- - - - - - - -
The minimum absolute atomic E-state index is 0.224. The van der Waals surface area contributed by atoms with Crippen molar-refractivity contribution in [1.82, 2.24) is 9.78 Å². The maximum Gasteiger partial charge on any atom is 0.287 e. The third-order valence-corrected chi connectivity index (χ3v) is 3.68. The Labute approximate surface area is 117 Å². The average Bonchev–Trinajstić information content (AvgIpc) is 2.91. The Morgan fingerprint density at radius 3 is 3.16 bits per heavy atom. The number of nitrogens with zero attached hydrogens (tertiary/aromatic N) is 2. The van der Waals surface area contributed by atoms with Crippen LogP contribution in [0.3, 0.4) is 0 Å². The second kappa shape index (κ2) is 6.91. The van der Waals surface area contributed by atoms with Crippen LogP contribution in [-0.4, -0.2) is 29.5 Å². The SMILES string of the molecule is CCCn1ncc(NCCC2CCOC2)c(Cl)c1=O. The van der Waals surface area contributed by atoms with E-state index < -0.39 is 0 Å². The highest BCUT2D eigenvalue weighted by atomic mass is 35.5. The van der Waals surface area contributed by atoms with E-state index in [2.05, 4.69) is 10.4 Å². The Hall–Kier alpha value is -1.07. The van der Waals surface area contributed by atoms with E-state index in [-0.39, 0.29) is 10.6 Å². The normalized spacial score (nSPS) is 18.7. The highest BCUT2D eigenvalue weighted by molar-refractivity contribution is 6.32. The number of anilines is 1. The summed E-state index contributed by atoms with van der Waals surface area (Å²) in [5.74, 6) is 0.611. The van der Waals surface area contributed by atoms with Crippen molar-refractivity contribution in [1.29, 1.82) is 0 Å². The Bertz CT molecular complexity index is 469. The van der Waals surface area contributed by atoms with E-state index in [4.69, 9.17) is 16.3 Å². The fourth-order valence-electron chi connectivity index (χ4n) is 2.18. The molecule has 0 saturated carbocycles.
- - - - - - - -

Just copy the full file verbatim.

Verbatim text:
The minimum absolute atomic E-state index is 0.224. The van der Waals surface area contributed by atoms with Crippen molar-refractivity contribution in [1.82, 2.24) is 9.78 Å². The maximum Gasteiger partial charge on any atom is 0.287 e. The third-order valence-corrected chi connectivity index (χ3v) is 3.68. The Labute approximate surface area is 117 Å². The average Bonchev–Trinajstić information content (AvgIpc) is 2.91. The Morgan fingerprint density at radius 3 is 3.16 bits per heavy atom. The number of nitrogens with zero attached hydrogens (tertiary/aromatic N) is 2. The van der Waals surface area contributed by atoms with Crippen LogP contribution in [0.3, 0.4) is 0 Å². The second kappa shape index (κ2) is 6.91. The van der Waals surface area contributed by atoms with Crippen LogP contribution in [-0.4, -0.2) is 29.5 Å². The SMILES string of the molecule is CCCn1ncc(NCCC2CCOC2)c(Cl)c1=O. The van der Waals surface area contributed by atoms with E-state index < -0.39 is 0 Å². The highest BCUT2D eigenvalue weighted by atomic mass is 35.5. The van der Waals surface area contributed by atoms with E-state index in [2.05, 4.69) is 10.4 Å². The Hall–Kier alpha value is -1.07. The van der Waals surface area contributed by atoms with E-state index in [-0.39, 0.29) is 10.6 Å². The normalized spacial score (nSPS) is 18.7. The highest BCUT2D eigenvalue weighted by molar-refractivity contribution is 6.32. The number of anilines is 1. The summed E-state index contributed by atoms with van der Waals surface area (Å²) in [5.74, 6) is 0.611. The van der Waals surface area contributed by atoms with Crippen molar-refractivity contribution in [1.29, 1.82) is 0 Å². The Bertz CT molecular complexity index is 469. The van der Waals surface area contributed by atoms with E-state index in [4.69, 9.17) is 16.3 Å². The fourth-order valence-electron chi connectivity index (χ4n) is 2.18. The molecule has 0 saturated carbocycles.